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​3 Ergonomic Risk Factors and What You Can Do About Them

​3 Ergonomic Risk Factors and What You Can Do About Them

Posted by Uncaged Ergonomics on 17th Jul 2018

If you’re looking for ergonomic risk in the workplace, the three most common types are:

  • Sustained Poor Posture
  • High Task Repetition
  • Forceful Exertion

These lead to most complaints of stress and strain that can lead to permanent health issues, especially musculoskeletal disorders (MSDs).

Sustained Poor Posture

Probably the most common risk factor and perhaps the best well-known, is sustained poor posture. This occurs when your workspace does not have the proper equipment for you to maintain optimal posture.

Your spinal column is shaped roughly like an S. It is important to maintain the natural S-curve of the back, whether sitting or standing. Working for long periods with your back in a C-curve, such as sitting at a typical office desk, can place strain on your back. Good lumbar support is often helpful to maintain the proper curve in the small of your back. The inverted C-curve creates an even greater strain on your back. Even without lifting a load, bending over like this creates a great deal of pressure on the spine.

High Task Repetition

Even when something is easy and seem relatively effortless to do once or twice, it can be a strain on the body when it has to be done many times over a short period of time without rest. For example, if you use the computer mouse on your desktop or type on a keyboard at an awkward angle. Also, the frequent turning of the head to face numerous screens can lead to neck strain.

One concept is to think about the reach envelope, which is the semi-circle that your arms make as you reach out. Occasional use items should be within the reach envelope of your full arm. Constant use items should be within the reach envelope of your forearms.

Frequently, problems with reach are simply matters of rearranging your work area and moving things closer to you. This is not exactly a hard concept to grasp; what is difficult is having the presence of mind to notice and change the location of things that you often reach for. Usually it’s force of habit, and you are unaware that you continually reach for something that could be easily moved closer.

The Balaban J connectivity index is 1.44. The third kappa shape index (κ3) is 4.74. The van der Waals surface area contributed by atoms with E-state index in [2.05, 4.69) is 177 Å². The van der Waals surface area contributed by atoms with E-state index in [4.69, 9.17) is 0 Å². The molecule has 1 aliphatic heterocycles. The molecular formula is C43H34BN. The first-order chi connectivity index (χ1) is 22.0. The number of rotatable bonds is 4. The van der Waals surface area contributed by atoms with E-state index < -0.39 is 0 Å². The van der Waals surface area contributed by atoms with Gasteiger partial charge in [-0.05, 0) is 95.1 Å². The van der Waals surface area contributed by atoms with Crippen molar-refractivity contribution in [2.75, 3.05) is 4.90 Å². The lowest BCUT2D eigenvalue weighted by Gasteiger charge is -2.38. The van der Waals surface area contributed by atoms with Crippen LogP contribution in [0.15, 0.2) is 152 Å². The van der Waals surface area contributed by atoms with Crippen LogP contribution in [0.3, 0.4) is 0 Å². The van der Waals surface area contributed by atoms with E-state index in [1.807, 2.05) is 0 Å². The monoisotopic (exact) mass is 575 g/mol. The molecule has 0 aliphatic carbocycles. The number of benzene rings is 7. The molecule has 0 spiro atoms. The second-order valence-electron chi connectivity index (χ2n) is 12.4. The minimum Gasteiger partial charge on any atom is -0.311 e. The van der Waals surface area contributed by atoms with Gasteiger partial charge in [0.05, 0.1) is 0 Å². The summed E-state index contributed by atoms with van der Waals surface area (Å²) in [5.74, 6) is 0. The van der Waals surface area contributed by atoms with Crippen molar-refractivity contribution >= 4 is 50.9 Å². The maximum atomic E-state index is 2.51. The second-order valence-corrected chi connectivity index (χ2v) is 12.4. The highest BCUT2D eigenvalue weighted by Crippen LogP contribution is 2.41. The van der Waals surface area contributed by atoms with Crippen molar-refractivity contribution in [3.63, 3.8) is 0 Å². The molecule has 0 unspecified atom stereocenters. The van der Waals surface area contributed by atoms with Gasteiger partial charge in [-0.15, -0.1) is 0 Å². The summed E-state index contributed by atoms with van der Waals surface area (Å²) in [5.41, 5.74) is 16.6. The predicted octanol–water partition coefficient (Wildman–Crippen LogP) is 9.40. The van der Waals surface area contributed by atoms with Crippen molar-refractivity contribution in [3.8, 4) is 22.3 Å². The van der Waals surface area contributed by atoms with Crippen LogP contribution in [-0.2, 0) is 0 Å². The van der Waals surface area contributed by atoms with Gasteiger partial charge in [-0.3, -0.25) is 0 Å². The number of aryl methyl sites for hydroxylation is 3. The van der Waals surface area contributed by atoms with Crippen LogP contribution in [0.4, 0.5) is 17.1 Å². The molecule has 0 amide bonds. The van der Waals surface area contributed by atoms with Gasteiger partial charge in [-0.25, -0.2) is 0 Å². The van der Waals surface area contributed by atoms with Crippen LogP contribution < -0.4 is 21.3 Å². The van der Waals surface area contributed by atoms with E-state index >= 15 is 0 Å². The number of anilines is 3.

Forceful Exertion

Most commonly represented by lifting of heavy loads in manual work, it also occurs from continuous pushing or twisting that involves the whole body or smaller body parts like the wrist when turning a heavy knob or lever.

Excessive force on your joints can create the potential for fatigue and injury. In practical terms, the action item is for you to identify specific instances of excessive force and think of ways to make improvements.

Consider pulling a heavy cart might create excessive force for your back and shoulders. To make improvements make sure the floor is in good repair, that the wheels on the cart are sufficiently large, and that there are good grips on the cart. Another manner of reducing force is to use a hoist for lifting heavy objects, such as a pallet jack.

But it is also important to note that more often than not, musculoskeletal injuries often occur not solely due to one risk factor but a combination of them. For example, perhaps turning the dial doesn’t require too forceful an exertion but when done repetitively, injuries happen.

Reduce Risk Factors

The first step is identifying the risks. Then you want to assess your workspace and possibly even how you go about your job to decided what action must be taken. A simple way to address these issues is by adopting office ergonomics.

More and more companies are creating ergonomic products for the modern workplace; these products can help you and your team work more comfortably, which translates into working more safely. Let’s take a look at five great options you should have in your office.

  1. A standing desk is one type of ergonomic furniture that is becoming more ubiquitous in the workplace. Sitting all day isn’t good for you—and many people want to incorporate more physical activity into their lives, especially during the workday.
  2. An active chair is one of the ergonomic computer furniture options we recommend when you need a bit of a rest from standing. It also helps you work your core muscles, which helps you move more at work.
  3. When it comes to ergonomic commercial office products, you can’t beat an under-desk keyboard tray. Not only will they help you keep your keyboard in an ergonomically optimal position, they can help keep your desk uncluttered as well.
  4. Ergonomic office furniture can be expensive. If you can’t replace your entire desk, consider a standing desk conversion—these sit on an existing surface and can be adjusted to the correct height for sitting or standing.
  5. To boost your movement during the workday, try using a balance board. This is one of many ergonomic home products that can also be used at work. Constantly trying to remain vertical is a beneficial form of exercise that doesn’t require you to stop what you’re doing, whether you’re at work or at home.